TeamViewer for iPhone
While the iPhone may not be the optimal platform for running a remote access application to control other computers, there are just some times when you simply have to get into your Mac. TeamViewer provides a pair of free applications that enable access to your Mac from your iPhone.
The Weeks Division of MyMac Labs took the TeamViewer Mac and iPhone application duo for a workout. Here’s what we found when we tested them on the Lab’s Mac Pro and iPhone 3G.
On both the Mac and iPhone sides of the house, installation was straightforward. The Mac version is a downloadable disk image. Just drag and drop TeamViewer into your Applications folder (or wherever you wish to store it), and the installation is complete. The iPhone version is downloaded and installed via the usual iTunes App Store/iTunes application process.
No rebooting or any other annoying follow-ups are required. Installation doesn’t get much easier than this.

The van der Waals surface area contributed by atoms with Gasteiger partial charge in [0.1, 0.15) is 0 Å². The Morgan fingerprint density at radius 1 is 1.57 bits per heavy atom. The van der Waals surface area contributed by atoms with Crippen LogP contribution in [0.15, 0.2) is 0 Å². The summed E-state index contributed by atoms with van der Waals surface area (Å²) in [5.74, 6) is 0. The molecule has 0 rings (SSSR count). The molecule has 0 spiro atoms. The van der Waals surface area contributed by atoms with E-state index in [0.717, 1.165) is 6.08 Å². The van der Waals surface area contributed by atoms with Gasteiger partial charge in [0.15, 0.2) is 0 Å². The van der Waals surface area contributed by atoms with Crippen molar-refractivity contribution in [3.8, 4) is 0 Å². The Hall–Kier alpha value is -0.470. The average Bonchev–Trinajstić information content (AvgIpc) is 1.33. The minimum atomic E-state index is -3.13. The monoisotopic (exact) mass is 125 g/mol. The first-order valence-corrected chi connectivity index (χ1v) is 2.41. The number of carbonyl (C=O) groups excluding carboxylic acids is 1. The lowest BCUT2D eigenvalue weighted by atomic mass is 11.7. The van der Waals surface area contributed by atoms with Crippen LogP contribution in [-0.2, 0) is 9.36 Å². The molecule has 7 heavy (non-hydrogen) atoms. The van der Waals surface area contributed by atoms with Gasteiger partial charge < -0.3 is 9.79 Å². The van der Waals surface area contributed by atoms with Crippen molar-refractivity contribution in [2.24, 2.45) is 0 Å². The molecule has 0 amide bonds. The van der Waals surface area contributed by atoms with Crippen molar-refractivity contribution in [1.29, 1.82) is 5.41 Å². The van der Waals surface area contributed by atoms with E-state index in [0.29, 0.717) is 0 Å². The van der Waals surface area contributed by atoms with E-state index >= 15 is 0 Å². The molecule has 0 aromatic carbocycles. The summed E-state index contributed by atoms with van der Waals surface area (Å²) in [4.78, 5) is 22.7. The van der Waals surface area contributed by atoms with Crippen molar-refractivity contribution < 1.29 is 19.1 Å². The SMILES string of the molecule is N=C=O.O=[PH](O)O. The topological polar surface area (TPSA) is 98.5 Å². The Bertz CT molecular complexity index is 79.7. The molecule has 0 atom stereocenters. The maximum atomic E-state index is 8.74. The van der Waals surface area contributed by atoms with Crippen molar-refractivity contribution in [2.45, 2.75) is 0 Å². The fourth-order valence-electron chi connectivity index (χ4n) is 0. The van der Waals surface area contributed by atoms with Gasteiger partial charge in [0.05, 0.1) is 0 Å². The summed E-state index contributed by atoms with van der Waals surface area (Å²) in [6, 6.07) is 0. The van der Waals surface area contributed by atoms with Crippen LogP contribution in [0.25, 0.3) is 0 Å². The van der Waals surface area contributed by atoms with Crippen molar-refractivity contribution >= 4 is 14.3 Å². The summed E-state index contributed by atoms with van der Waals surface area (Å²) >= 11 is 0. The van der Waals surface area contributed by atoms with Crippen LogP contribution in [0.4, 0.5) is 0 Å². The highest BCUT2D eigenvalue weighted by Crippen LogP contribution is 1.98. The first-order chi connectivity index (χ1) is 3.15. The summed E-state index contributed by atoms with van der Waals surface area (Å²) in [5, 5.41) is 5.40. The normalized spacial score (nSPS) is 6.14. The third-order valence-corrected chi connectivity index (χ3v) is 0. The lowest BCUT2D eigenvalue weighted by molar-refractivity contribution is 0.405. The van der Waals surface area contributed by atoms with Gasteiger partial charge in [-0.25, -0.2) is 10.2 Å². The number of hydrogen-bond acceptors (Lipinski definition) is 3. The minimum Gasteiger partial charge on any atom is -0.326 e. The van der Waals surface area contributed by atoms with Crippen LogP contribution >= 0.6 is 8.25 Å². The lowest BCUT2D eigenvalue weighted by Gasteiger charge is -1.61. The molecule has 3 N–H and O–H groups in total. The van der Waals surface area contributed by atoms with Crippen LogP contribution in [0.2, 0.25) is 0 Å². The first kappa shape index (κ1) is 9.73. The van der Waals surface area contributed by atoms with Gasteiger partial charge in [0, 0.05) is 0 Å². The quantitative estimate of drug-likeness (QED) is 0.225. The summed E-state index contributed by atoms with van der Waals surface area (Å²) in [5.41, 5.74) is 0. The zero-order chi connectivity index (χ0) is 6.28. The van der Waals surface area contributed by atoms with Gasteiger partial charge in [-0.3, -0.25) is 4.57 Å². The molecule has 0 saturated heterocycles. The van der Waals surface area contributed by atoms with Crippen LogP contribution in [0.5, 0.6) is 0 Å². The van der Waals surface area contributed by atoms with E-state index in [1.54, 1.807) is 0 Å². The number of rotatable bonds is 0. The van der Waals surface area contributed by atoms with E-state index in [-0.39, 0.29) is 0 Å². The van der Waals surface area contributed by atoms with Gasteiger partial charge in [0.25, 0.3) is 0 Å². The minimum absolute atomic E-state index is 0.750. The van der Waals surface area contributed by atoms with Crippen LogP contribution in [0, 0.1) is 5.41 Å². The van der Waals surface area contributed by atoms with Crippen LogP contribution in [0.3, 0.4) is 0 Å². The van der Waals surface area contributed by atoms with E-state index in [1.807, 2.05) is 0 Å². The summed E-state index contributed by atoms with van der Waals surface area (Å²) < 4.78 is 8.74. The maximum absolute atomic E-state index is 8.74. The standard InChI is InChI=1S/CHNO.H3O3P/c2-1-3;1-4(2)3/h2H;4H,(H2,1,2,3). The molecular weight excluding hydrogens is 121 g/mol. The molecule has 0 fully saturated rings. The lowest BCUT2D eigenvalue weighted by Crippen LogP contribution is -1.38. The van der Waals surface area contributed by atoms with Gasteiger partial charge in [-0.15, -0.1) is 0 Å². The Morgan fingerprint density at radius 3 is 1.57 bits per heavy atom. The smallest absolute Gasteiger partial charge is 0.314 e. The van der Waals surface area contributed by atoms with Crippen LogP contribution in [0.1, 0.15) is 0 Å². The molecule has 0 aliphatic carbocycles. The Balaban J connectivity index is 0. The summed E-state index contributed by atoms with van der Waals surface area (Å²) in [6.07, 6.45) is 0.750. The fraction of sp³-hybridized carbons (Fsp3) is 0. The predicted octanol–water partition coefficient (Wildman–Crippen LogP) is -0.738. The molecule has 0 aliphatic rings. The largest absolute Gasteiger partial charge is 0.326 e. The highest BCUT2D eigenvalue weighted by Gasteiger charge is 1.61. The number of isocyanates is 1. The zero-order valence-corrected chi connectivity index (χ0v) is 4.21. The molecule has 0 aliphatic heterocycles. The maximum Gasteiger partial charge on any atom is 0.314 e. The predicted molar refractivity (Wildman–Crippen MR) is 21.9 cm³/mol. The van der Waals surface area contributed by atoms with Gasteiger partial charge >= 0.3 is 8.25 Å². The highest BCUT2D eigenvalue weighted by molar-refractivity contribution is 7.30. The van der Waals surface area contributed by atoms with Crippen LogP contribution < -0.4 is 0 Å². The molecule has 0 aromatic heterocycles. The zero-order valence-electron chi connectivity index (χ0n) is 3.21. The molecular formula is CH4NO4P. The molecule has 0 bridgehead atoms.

When the TeamViewer Mac application is running, the application will create a new and unique “session ID.” You’ll input this session ID into the TeamViewer iPhone app to locate and control the Mac. When you begin the connection process, TeamViewer iPhone talks to a central TeamViewer server to keep track of which session IDs are associated with which computers. TeamViewer’s software punches right through firewalls, so you need not worry about fiddling with router settings such as changing IP addresses for your Mac, port forwarding and local computer IP addresses.
TeamViewer Mac has a plenitude of configuration options that allow the user to control how much access the remote computer/iPhone has to the host Mac, password options, and whether to optimize connections for speed or display quality.
In contrast, the iPhone app has fewer settings options, since it’s used for controlling other computers, not hosting remote sessions. One nice option is the ability to display a short instruction page each time the app is launched. It’s a fine way to become familiar with the various commands while learning how to use TeamViewer iPhone.
TeamViewer iPhone takes several seconds to start up; it’s a big app. A few times during testing, TeamViewer iPhone quit suddenly after launching. Our iPhone 3G has only 128 MB of memory, just half of the 256 MB the newer 3GS enjoys, and memory management may be a problem if it’s been a while since rebooting the iPhone. TeamViewer iPhone ran more reliably if we rebooted the iPhone before starting a TeamViewer iPhone session.